Yet, this quest has not been linear. The individual and the collective are so deeply intertwined that “the passage of memory to history has required every social group to redefine its identity through the revitalization of its own history.” Sometimes, however, history has been disrupted, and cultural memory never makes its way to the individual. What is left is persistent haunting, a traumatic memory that lives within the collective body and weaves its way into individuals, manifesting itself through alcoholism and suicide, as suggested by the film.
Jody, Paul, and Eddie, the other main characters in We Breathe Again, have all experienced alcoholism and suicide in their own families, and now, as adults, are trying to release the hold the past has on them. Jody lost an uncle to suicide, and her family suffered from alcoholism, particularly her mother, who would disappear for weeks or months at a time. “There was a whole generation that didn’t learn how to be parents,” she tells us. Her mother didn’t know how to deal with her pain, but Jody carries on what her people have done for so long, traveling by dog sled under the Northern Lights. This, she says, brings “me back to my roots.” Because Jody herself is dealing with her pain, she is determined that her own children will never suffer from the loss of identity that has permeated her family history.
Jeremy Williams’ On A Knife Edge brings us into the life of George Dull Knife, a Lakota teenager, as he grows into a young man and social activist. Despite significant trauma in his own life, being abandoned by his alcoholic mother as a child, and later, losing a sister to suicide during the production of the film, we see his resilience driven by cultural practices. Guided by his father, Guy, George, a fifth generation Dull Knife, delves into traditional practices such as the sweat lodge, that helps him discover his identity as a Native American.
Interspersed in the storyline are animated sequences that trace the journey of George’s ancestors back to their homeland after being displaced. Because of his connection to his ancestors and their traditions, George gains knowledge and strength of who he is as a man and warrior that allows him to be a young leader in the American Indian Movement (AIM); he makes lasting change with regard to alcohol policies on South Dakota’s Pine Ridge Reservation. We leave George on the brink of young adulthood, fighting against the pipeline at the Standing Rock Reservation in North Dakota.
Although Nora claims that the “remnants of experience still lived in the warmth of tradition, in the silence of custom, in the repetition of the ancestral,” have been “displaced” by history, what We Breathe Again and On A Knife Edge shows us is the opposite. Characters in both films bring custom to life, carrying what was lost to history back to their cultural consciousness. As we see with Keggulluk’s youth camps and George’s connection to the sweat lodge, returning to a site of cultural and personal memory allows for healing where something was lost.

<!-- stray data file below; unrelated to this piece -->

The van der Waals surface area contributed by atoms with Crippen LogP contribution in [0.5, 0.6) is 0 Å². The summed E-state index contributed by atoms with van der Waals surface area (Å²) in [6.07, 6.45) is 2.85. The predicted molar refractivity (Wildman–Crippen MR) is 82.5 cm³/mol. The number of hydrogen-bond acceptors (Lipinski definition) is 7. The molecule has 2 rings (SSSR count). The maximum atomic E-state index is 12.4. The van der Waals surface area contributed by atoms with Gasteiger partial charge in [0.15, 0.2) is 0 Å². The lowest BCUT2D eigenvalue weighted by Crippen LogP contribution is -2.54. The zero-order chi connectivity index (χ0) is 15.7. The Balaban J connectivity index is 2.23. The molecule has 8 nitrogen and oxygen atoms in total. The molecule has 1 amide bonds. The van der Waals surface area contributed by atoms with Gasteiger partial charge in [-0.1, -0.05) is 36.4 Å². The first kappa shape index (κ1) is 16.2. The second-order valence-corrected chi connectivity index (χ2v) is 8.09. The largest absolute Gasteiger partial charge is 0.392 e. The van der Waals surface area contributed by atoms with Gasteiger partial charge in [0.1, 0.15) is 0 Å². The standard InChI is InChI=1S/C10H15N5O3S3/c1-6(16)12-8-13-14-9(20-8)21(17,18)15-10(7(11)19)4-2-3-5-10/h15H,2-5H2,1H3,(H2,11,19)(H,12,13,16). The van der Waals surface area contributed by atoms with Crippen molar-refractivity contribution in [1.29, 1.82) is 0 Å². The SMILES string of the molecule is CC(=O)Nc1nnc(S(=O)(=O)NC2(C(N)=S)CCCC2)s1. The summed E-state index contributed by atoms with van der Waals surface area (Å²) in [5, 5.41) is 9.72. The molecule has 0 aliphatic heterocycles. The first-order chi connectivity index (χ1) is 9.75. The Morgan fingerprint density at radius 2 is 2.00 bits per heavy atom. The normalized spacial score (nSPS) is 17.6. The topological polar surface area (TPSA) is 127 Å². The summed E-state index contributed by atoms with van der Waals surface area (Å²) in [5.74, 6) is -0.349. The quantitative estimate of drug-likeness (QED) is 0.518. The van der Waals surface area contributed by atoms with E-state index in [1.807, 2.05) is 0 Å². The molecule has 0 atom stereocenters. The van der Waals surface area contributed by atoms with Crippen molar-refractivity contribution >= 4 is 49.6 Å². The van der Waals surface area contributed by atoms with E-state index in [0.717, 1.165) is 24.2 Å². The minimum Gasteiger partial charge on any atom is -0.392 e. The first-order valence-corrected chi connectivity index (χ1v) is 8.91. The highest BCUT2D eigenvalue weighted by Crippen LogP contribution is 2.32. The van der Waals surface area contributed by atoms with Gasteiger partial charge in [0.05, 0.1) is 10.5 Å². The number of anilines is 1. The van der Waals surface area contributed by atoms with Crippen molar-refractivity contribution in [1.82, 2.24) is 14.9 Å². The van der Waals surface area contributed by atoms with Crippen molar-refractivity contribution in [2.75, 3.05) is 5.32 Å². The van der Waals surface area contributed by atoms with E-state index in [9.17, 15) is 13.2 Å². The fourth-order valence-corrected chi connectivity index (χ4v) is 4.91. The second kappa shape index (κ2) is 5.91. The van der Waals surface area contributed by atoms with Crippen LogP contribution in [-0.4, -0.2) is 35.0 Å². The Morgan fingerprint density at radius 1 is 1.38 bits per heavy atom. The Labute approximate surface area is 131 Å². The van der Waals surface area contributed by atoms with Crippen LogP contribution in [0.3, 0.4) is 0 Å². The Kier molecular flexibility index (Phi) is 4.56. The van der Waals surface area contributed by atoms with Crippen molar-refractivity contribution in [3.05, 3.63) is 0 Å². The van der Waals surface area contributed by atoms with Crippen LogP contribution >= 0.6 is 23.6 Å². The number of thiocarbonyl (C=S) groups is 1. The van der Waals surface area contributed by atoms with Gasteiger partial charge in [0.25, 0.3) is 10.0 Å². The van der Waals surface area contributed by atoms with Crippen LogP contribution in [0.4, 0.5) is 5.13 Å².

Both of these films show individuals who are reassembling the narrative, making an attempt at the reconstruction and restoration of memory-as-history, however incomplete.
Additionally, these films demonstrate the positive social implications of healing generational trauma by reengaging with cultural traditions in a way that connects the historical and collective to the present and personal in order to create meaning.
Individuals, families, governments, and nations all attempt to create meaning through stories; it is a distinctly human characteristic shared across cultures, and we call it “history.” What we call history is simply a story, pieces of life strung together in a certain way to create a certain narrative, when, in reality, those pieces could be assembled in any form depending on who is doing the telling, and what the storyteller chooses to remember. Most often, the powerful lay claim to history, yet, it belongs to all of us, held within our individual and collective memories. We must ask ourselves, are we, if “we” are among the powerful, willing to listen and feel as history speaks, and memory breathes?
We Breathe Again was recently rebroadcast on World Channel as part of the America ReFramed series, and is currently streaming online free until December 25, 2017. On A Knife Edge is streaming online free through December 7, 2017.
If you are interested in the topic of history, memory, and trauma, also check out the short documentary “Little Dream Catchers” as part of our Class of ’27 broadcast, November 28 8/7c on America ReFramed.